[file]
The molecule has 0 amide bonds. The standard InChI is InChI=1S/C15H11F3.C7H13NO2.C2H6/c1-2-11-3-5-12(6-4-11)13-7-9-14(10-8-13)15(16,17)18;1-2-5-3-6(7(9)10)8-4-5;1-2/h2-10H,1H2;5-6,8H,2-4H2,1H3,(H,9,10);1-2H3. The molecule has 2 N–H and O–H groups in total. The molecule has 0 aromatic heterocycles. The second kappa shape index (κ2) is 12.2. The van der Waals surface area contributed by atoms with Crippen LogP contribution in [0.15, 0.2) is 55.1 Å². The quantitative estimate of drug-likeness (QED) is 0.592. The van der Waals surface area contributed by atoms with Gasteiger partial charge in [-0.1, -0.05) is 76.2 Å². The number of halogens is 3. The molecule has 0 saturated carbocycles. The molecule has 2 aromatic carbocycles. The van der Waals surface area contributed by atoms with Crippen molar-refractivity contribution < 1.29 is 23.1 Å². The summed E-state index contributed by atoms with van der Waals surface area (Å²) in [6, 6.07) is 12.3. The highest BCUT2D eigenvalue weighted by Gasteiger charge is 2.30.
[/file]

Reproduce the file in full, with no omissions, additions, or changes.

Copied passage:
The molecule has 0 amide bonds. The standard InChI is InChI=1S/C15H11F3.C7H13NO2.C2H6/c1-2-11-3-5-12(6-4-11)13-7-9-14(10-8-13)15(16,17)18;1-2-5-3-6(7(9)10)8-4-5;1-2/h2-10H,1H2;5-6,8H,2-4H2,1H3,(H,9,10);1-2H3. The molecule has 2 N–H and O–H groups in total. The molecule has 0 aromatic heterocycles. The second kappa shape index (κ2) is 12.2. The van der Waals surface area contributed by atoms with Crippen LogP contribution in [0.15, 0.2) is 55.1 Å². The quantitative estimate of drug-likeness (QED) is 0.592. The van der Waals surface area contributed by atoms with Gasteiger partial charge in [-0.1, -0.05) is 76.2 Å². The number of halogens is 3. The molecule has 0 saturated carbocycles. The molecule has 2 aromatic carbocycles. The van der Waals surface area contributed by atoms with Crippen molar-refractivity contribution < 1.29 is 23.1 Å². The summed E-state index contributed by atoms with van der Waals surface area (Å²) in [6, 6.07) is 12.3. The highest BCUT2D eigenvalue weighted by Gasteiger charge is 2.30.